MAGNOLIA SPRINGS - In recent months, the Magnolia Springs council has heard from multiple citizens who are experiencing drainage issues on their properties. Many citizens have spoken of their flooded …
MAGNOLIA SPRINGS - In recent months, the Magnolia Springs council has heard from multiple citizens who are experiencing drainage issues on their properties. Many citizens have spoken of their flooded yards, eroding landscapes and fears that the water could cause damages to their homes over time. During the July work session, the council asked the questions what can be done now to alleviate the problems, and what can be done long-term to stop further drainage issues?
“We’ve got a lot of problems, and we’re going to have to identify the immediate needs and have a pecking order as to where we’re going to go from here,” said Mayor Kim Koniar. “We really have to identify the most important needs, what to do about the problems, short-term costs and long-term costs, and that’s where we’re at right now. Some issues are immediate needs and then others are long-term, such as how do we handle the development that’s coming to this area?”
One of the first steps will be to have an updated drainage study performed. The town has a study that was completed in 2009 which will be used as a guide to begin comparing problems from then with problems faced now. Once an updated study is completed, plans can be made as to how to proceed.
“This town has got so many drainage issues I don’t even know where to start,” said councilmember Steve Mobley, chair of the public works committee. “Every culvert in this town has a drainage issue, and some of them are actually below the base of the ditch itself so they don’t drain … A lot of the issues that we have are just plugged drains and ditches that have filled up over the years and the water can’t go anywhere, there’s no drainage to take it anywhere.”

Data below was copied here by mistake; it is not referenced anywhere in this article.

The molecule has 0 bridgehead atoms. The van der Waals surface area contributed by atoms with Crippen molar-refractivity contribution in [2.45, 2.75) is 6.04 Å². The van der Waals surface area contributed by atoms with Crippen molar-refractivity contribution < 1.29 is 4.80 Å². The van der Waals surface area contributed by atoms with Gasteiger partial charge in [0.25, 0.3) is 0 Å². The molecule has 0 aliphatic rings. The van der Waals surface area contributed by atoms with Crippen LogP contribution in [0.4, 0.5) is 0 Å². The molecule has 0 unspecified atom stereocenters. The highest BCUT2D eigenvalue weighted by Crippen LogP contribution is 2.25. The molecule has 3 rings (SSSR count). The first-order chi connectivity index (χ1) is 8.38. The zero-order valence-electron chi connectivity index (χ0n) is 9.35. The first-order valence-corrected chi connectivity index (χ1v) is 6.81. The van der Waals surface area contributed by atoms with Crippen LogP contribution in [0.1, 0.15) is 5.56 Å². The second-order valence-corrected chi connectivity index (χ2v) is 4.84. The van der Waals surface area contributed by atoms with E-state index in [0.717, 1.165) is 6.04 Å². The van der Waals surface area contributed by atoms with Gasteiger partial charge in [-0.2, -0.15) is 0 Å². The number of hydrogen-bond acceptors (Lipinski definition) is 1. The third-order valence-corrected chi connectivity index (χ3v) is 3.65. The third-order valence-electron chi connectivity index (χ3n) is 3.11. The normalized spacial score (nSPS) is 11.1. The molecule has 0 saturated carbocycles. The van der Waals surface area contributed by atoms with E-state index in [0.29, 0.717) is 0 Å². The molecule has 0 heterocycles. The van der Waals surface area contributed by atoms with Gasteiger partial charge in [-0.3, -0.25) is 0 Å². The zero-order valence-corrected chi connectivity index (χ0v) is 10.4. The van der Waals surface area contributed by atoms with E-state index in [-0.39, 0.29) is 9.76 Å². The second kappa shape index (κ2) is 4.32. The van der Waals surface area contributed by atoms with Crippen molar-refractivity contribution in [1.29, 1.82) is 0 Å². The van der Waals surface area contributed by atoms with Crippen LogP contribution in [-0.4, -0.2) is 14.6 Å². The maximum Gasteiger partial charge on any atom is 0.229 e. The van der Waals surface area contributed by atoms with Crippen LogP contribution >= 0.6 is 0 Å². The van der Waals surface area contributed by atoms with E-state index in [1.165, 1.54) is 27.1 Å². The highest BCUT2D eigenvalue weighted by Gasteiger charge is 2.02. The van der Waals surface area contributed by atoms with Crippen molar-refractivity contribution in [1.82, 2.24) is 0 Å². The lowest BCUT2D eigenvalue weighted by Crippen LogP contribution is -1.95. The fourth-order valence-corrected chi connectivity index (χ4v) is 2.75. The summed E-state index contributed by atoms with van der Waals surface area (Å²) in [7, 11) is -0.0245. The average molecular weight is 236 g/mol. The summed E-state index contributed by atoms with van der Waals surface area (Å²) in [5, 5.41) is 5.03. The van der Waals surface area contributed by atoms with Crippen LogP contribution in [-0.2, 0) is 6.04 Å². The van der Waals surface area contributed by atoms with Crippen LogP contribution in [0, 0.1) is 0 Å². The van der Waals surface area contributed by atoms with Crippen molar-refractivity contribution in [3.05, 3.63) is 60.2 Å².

Mobley suggested as a short-term relief effort, the town clean out as many clogged ditches and culverts as possible. At the suggestion of Town Engineer Richard Peterson and concerned citizens, Mobley said the cleanup should begin by the river and then work back, so as not to inadvertently cause more flooding issues. The next step would be to place sod.
Koniar said once top priorities are determined, she suggests a request for proposal be composed and approximately three quotes for the initial project sought. Mobley, along with councilmembers Ross Houser and Bob Turner, are working to prepare a short-term plan prior to the council meeting on July 27 that will detail immediate action that can be taken to help alleviate drainage issues. A full, long-term plan will begin being developed after immediate issues are handled and a new drainage study has been performed.
“If you start clearing at the river, there’s enough rain around here, enough constant flow, that you’re going to start seeing where there’s some pull,” said Houser. “We’re not going to mess anything up as far as the grand plan by clearing out those ditches and cleaning out those culverts and getting it all going and then working our way back. I know we still need a master plan, but I don’t know if it has to be engineered to know that the pipes are full and we’ve got to clean them out.”
Mobley said that by doing short-term solutions now and working on long-term solutions in between, they can hopefully stop the current problems from persisting and getting worse. He and his committee have begun working on a short-term solution plan and look to present it at the July council.